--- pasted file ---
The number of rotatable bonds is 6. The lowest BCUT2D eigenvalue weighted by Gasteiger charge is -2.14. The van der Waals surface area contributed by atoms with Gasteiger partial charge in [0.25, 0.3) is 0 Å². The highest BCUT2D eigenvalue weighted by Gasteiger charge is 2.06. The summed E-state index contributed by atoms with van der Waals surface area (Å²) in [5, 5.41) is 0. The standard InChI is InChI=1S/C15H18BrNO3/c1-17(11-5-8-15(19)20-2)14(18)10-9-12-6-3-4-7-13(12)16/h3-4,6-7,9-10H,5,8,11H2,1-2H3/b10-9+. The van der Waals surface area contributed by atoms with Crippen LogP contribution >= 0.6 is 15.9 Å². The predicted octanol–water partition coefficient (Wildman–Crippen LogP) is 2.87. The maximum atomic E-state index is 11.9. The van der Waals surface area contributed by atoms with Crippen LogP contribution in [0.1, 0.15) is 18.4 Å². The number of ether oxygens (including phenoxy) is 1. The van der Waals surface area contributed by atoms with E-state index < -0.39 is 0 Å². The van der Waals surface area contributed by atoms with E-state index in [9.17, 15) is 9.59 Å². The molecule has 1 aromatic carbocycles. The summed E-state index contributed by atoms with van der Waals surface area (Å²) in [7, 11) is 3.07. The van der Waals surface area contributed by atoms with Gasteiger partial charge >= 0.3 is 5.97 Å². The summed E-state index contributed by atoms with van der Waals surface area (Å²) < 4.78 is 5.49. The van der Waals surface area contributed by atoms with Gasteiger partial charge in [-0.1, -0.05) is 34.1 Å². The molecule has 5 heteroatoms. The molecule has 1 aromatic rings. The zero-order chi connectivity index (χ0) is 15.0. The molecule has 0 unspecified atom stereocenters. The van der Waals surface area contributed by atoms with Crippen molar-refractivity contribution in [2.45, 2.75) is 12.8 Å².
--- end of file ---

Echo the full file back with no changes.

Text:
The number of rotatable bonds is 6. The lowest BCUT2D eigenvalue weighted by Gasteiger charge is -2.14. The van der Waals surface area contributed by atoms with Gasteiger partial charge in [0.25, 0.3) is 0 Å². The highest BCUT2D eigenvalue weighted by Gasteiger charge is 2.06. The summed E-state index contributed by atoms with van der Waals surface area (Å²) in [5, 5.41) is 0. The standard InChI is InChI=1S/C15H18BrNO3/c1-17(11-5-8-15(19)20-2)14(18)10-9-12-6-3-4-7-13(12)16/h3-4,6-7,9-10H,5,8,11H2,1-2H3/b10-9+. The van der Waals surface area contributed by atoms with Crippen LogP contribution >= 0.6 is 15.9 Å². The predicted octanol–water partition coefficient (Wildman–Crippen LogP) is 2.87. The maximum atomic E-state index is 11.9. The van der Waals surface area contributed by atoms with Crippen LogP contribution in [0.1, 0.15) is 18.4 Å². The number of ether oxygens (including phenoxy) is 1. The van der Waals surface area contributed by atoms with E-state index < -0.39 is 0 Å². The van der Waals surface area contributed by atoms with E-state index in [9.17, 15) is 9.59 Å². The molecule has 1 aromatic carbocycles. The summed E-state index contributed by atoms with van der Waals surface area (Å²) in [7, 11) is 3.07. The van der Waals surface area contributed by atoms with Gasteiger partial charge >= 0.3 is 5.97 Å². The summed E-state index contributed by atoms with van der Waals surface area (Å²) < 4.78 is 5.49. The van der Waals surface area contributed by atoms with Gasteiger partial charge in [-0.1, -0.05) is 34.1 Å². The molecule has 5 heteroatoms. The molecule has 1 aromatic rings. The zero-order chi connectivity index (χ0) is 15.0. The molecule has 0 unspecified atom stereocenters. The van der Waals surface area contributed by atoms with Crippen molar-refractivity contribution in [2.45, 2.75) is 12.8 Å².